China is currently revising its seed law as part of its effort to develop a stronger domestic seed industry. The draft law is expected to be published for public comment in fall 2014 and, if approved, enacted in 2015. The draft law will strengthen variety management and intellectual property protections for seeds. It also reportedly will increase restrictions and oversight over international seed companies as well as the transfer of germplasm internationally and within China. 


Seed production in China is undergoing a cyclical contraction caused by overexpansion. Hybrid corn and rice stocks reached a record one million tons and 140,000 tons respectively in 2013, more than 50 percent higher than the year before. Over the past several years seed companies have expanded production far beyond demand in response to strong profits and in anticipation of higher future production costs. Production also benefited from several years of better than average weather. Seed producers are beginning to take steps to reduce market oversupply by reducing acreage in 2013. However, seed production continued to exceed demand in 2013, resulting in record stocks in 2014.


2013 hybrid corn seed production is estimated at 1.41 million tons, down 10 percent year-on-year on lower acreage. Acreage fell 14 percent to 250,000 hectares in 2013 as seed producers responded to oversupply. Total supply in MY 2013/14 is estimated at 2.41 million tons, including one million tons in carry-in stocks. Industry has voiced concern that for the first time total supply is more than double the 1.1 million tons estimated demand.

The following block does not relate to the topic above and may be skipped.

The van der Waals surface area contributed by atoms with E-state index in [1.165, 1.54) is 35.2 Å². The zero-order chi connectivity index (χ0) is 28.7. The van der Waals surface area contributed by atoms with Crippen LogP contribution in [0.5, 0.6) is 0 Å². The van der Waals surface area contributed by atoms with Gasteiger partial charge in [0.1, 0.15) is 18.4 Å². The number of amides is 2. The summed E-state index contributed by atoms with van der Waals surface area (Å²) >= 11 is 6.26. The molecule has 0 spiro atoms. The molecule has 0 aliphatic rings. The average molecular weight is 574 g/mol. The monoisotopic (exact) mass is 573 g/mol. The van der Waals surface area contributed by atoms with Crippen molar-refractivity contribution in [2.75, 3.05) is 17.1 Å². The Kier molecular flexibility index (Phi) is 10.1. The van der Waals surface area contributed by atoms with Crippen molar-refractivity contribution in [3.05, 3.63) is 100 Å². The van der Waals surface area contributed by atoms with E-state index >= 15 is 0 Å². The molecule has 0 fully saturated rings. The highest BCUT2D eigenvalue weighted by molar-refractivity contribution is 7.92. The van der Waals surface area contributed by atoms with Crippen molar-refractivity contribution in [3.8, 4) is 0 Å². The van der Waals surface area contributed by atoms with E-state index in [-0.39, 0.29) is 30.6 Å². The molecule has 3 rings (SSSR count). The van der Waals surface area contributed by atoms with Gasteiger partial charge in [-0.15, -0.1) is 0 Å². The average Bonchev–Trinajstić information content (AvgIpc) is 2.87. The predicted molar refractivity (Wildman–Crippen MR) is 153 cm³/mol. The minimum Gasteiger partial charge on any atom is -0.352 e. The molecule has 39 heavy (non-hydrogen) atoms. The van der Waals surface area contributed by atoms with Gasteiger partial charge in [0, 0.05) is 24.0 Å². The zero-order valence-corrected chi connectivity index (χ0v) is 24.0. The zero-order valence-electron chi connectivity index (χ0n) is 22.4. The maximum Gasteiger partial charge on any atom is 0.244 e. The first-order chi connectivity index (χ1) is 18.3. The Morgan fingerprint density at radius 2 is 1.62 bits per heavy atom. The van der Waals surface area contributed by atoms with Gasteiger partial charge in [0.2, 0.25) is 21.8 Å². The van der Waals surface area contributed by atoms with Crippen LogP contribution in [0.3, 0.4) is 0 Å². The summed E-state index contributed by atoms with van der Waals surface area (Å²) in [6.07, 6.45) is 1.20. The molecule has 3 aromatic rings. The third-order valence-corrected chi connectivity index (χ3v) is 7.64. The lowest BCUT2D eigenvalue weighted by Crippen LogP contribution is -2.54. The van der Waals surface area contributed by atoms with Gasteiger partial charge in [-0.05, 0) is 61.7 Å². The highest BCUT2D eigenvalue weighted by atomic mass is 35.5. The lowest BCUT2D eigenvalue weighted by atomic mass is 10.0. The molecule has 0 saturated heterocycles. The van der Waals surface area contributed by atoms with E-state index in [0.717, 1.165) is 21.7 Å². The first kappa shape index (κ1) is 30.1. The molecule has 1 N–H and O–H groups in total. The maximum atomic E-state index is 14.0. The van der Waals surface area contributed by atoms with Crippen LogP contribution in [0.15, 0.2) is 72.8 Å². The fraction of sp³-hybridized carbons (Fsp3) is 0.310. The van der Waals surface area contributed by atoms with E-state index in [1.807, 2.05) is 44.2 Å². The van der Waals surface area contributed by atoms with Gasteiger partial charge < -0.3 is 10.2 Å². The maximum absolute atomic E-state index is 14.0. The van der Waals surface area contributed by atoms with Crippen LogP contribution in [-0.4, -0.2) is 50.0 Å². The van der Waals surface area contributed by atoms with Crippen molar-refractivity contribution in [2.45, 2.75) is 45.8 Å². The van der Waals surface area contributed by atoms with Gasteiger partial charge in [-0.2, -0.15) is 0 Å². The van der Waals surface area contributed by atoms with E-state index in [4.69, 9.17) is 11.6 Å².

2013 hybrid rice seed production is estimated at 290,000 tons, down 16 percent on lower acreage. Acreage dropped 19 percent to 104,000 Ha in response to oversupply. Combined with the 140,000 tons of carry-in stocks, total supply is expected to reach 430,000 tons during MY2013/14. MY 2013/14 Hybrid rice seed consumption is estimated at 250,000 tons. 


2013 winter wheat seed production is estimated at four million tons, down 15 percent from last year due to adverse weather in major producing regions. Acreage was stable at 800,000 Ha. Most wheat seeds are conventional varieties grown in northern China. Total demand in 2013/14 is estimated at 3.1 million tons. MOA estimated that only 56 percent of wheat seeds were bought commercially in 2012, with farm saved seeds accounting for the rest. 


MY 2013/14 cotton seed production is estimated at 127,500 MT, down four percent from last year on lower acreage and yields. Cotton seed acreage declined one percent in reaction to a continued decline in overall cotton acreage. MY 2013/14 cotton seed demand is estimated at 118,000 MT. Approximately 70 percent of cotton acreage is planted with genetically modified Bt cotton.